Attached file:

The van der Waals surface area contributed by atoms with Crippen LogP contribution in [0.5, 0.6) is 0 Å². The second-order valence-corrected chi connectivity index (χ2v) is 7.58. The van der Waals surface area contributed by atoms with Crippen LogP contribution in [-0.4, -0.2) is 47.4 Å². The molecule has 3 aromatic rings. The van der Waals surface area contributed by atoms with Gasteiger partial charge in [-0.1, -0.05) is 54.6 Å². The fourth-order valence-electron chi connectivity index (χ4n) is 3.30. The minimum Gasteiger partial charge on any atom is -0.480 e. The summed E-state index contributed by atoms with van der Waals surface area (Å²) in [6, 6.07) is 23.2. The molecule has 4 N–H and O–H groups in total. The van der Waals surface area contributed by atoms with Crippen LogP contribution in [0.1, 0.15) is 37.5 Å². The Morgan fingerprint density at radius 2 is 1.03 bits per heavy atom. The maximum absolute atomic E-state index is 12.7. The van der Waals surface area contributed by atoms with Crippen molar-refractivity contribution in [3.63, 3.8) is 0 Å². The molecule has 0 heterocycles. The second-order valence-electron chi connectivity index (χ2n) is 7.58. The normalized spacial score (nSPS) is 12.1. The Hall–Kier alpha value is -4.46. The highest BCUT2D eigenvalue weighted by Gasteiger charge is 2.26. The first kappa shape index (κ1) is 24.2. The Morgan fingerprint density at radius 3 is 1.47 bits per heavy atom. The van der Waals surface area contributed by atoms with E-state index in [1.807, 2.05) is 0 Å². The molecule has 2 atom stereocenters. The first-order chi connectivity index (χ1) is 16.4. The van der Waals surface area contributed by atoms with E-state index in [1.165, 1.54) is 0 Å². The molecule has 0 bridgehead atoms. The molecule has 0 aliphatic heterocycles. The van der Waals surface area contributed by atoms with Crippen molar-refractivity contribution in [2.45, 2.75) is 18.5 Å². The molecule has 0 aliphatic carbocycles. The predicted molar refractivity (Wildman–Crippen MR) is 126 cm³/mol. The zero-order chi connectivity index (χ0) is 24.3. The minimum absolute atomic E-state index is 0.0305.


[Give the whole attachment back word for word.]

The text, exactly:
The van der Waals surface area contributed by atoms with Crippen LogP contribution in [0.5, 0.6) is 0 Å². The second-order valence-corrected chi connectivity index (χ2v) is 7.58. The van der Waals surface area contributed by atoms with Crippen LogP contribution in [-0.4, -0.2) is 47.4 Å². The molecule has 3 aromatic rings. The van der Waals surface area contributed by atoms with Gasteiger partial charge in [-0.1, -0.05) is 54.6 Å². The fourth-order valence-electron chi connectivity index (χ4n) is 3.30. The minimum Gasteiger partial charge on any atom is -0.480 e. The summed E-state index contributed by atoms with van der Waals surface area (Å²) in [6, 6.07) is 23.2. The molecule has 4 N–H and O–H groups in total. The van der Waals surface area contributed by atoms with Crippen LogP contribution in [0.1, 0.15) is 37.5 Å². The Morgan fingerprint density at radius 2 is 1.03 bits per heavy atom. The maximum absolute atomic E-state index is 12.7. The van der Waals surface area contributed by atoms with Crippen molar-refractivity contribution in [3.63, 3.8) is 0 Å². The molecule has 0 heterocycles. The second-order valence-electron chi connectivity index (χ2n) is 7.58. The normalized spacial score (nSPS) is 12.1. The Hall–Kier alpha value is -4.46. The highest BCUT2D eigenvalue weighted by Gasteiger charge is 2.26. The first kappa shape index (κ1) is 24.2. The Morgan fingerprint density at radius 3 is 1.47 bits per heavy atom. The van der Waals surface area contributed by atoms with E-state index in [1.807, 2.05) is 0 Å². The molecule has 2 atom stereocenters. The first-order chi connectivity index (χ1) is 16.4. The van der Waals surface area contributed by atoms with E-state index in [1.165, 1.54) is 0 Å². The molecule has 0 bridgehead atoms. The molecule has 0 aliphatic heterocycles. The van der Waals surface area contributed by atoms with Crippen molar-refractivity contribution in [2.45, 2.75) is 18.5 Å². The molecule has 0 aliphatic carbocycles. The predicted molar refractivity (Wildman–Crippen MR) is 126 cm³/mol. The zero-order chi connectivity index (χ0) is 24.3. The minimum absolute atomic E-state index is 0.0305.